This is where context comes in. Let’s look at some other things John had to say in this letter of his. First, with respect to the passages in 2:18-20 and 2:27 where he says “you have all knowledge,” and “you have no need that anyone should teach you,” these cannot be understood as absolute statements, for John is actually writing to tell them things they need to learn, and he is teaching them. The context of the entire letter (including the purpose for which he wrote it) shows that he means for them to accept teaching and new information. The paragraph context of these verses (1 John 2:18-27) shows that he is specifically referring to false teachers, and he is instructing them to pay attention to what the Spirit of God tells them about these deceivers. It should not be taken further than that.
But this is hardly all we can learn from the full context. Consider how he began the letter:
1:1-3 — That which was from the beginning, which we have heard, which we have seen with our eyes, which we looked upon and have touched with our hands, concerning the word of life— the life was made manifest, and we have seen it, and testify to it and proclaim to you the eternal life, which was with the Father and was made manifest to us— that which we have seen and heard we proclaim also to you, so that you too may have fellowship with us; and indeed our fellowship is with the Father and with his Son Jesus Christ.
He starts with an appeal to physical evidence: what he and others had heard, seen, looked upon, and touched. The inward experience of God is accompanied by experiences in other modes, just as sight may also be accompanied by hearing, touch, or smell, with all senses together confirming each other.
Now in order for this to really be confirmatory, there has to be congruence between all these modes of perception. There are no inconsistent truths. John in this letter appeals to consistency in many ways. It is an epistle of evidences. Over and over he says, “By this we know…” referring not to some inward experience but to outward, visible evidences (1 John 2:3, 5; 1 John 3:14, 16, 19; 1 John 4:2; 1 John 4:13; 1 John 5:2). He also points to inconsistencies and contradictions with respect to the truth being practiced (1 John 1:6-10; 1 John 2:4, 9, 11; 1 John 2:15-16; 1 John 3:9-12; 1 John 3:21, and more).
He assures us (1 John 2:21) that “no lie is of the truth” — a nice compact statement of the law of non-contradiction, or what I have been stating here as “no inconsistent truths.” He acknowledges that there are false spirits, and crucially, he calls on his readers to test the spirits (1 John 4:1-3). The test he suggests there (no spirit is from God that denies Jesus is Lord) is for a particular kind of error, but the whole tenor of the letter is that of multiple kinds of tests.
The answer to the question we started with is becoming clear, I hope. How do we know whether our internal experience of God can be trusted? We test it against other experiences and other knowledge. Is it consistent with what we know from other biblical teachings? Does it accord with what we know of the world through science, history, and our own experiences of life? If it does, is there any reason not to trust it?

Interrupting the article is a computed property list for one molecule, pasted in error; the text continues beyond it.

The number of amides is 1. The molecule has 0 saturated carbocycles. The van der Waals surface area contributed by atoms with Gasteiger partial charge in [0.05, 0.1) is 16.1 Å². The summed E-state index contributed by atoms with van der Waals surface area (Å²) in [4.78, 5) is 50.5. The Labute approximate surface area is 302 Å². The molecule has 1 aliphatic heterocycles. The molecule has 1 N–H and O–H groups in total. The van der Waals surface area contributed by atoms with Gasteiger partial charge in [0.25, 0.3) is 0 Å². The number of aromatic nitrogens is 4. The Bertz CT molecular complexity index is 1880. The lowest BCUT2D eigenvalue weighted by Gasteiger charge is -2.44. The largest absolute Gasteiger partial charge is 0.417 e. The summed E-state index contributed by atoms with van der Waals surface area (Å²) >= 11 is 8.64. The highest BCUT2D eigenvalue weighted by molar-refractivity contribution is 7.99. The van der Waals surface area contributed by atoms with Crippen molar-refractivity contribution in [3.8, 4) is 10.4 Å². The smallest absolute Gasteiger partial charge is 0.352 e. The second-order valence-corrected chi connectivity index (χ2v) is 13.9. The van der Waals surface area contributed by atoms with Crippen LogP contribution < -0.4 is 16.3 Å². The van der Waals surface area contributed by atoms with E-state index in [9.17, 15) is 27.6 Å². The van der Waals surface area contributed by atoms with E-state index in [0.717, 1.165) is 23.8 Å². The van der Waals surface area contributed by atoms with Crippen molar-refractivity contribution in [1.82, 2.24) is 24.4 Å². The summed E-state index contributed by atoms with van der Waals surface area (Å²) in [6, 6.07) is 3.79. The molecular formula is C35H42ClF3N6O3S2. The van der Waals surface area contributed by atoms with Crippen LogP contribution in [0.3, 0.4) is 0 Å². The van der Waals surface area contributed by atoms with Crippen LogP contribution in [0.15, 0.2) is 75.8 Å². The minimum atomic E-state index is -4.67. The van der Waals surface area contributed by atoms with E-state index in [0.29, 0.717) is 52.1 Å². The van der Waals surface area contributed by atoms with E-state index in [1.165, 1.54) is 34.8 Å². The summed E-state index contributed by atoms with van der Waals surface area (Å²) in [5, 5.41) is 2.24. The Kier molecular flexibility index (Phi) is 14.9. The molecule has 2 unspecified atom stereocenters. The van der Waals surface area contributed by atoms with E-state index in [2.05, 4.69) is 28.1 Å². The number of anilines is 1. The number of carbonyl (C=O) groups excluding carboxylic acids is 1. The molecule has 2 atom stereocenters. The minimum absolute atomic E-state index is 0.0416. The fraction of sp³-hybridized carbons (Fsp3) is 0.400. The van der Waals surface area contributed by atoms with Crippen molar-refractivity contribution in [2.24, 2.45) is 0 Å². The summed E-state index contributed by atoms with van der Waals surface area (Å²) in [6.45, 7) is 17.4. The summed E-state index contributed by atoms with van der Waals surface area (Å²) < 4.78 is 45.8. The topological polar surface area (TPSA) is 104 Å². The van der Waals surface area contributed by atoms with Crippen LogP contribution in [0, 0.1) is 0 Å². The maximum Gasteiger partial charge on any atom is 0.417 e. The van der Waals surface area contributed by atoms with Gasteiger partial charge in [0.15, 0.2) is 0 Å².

Mormons’ experience ought also to be tested in the same way. Mormonism asks us to accept that their experience of God is consistent with other teachings of theirs, such as that Jesus Christ is a created being and Lucifer’s (the devil’s) brother, that Jesus Christ came to America after his time in Palestine and preached to a large civilization here, and that good followers of the Mormon way will become gods. The first and last of these clearly contradict the Bible, even though Mormons claim to follow it along with their Book of Mormon, while the middle one is unbelievable in that it leads us to expect far more archaeological evidence of this civilization than has ever been found or even hinted at.
If other religions make similar claims of testability by internal experience, then I am unaware of them, but they ought to be tested in exactly the same way.
Christianity, I am quite convinced, passes the test of internal consistency and coherence. It is supported by the Scriptures, and it is consistent with a broader view of reality. The strongest accusations against Christianity amount to its being allegedly unprovable or not demonstrable, not that it is internally contradictory. (I am aware of charges of Christianity being self-contradictory, but I’ve never encountered such an objection that stood up to analysis.) The most obvious objection along these lines goes something like this: “You say you’ve experienced God in this way, but you can’t explain what sense organ is involved, and I can’t imagine it at all myself.” But this is not at all difficult to deal with. God, who created us and who has all power, can certainly make his presence known to us with or without an identifiable sense organ. This is not self-contradictory at all.
Let me return once again to comparisons with other perceptions. How do we know that what we are seeing is real and not a hallucination or (more likely) an optical illusion? By comparing it to other sense perceptions and to our background knowledge. In the absence of some other information that undermines our trust in what we see, we generally trust it. We extend that trust even to things we cannot otherwise test, like the existence of stars, for example. (There are independent tests for the existence of stars in today’s science, but we accepted that they existed long before that.)
Similarly for Christians, God impresses himself strongly upon us through a direct experience of himself. With no defeating information for our trust in that impression, there is no rational reason to deny that what we experience is genuine.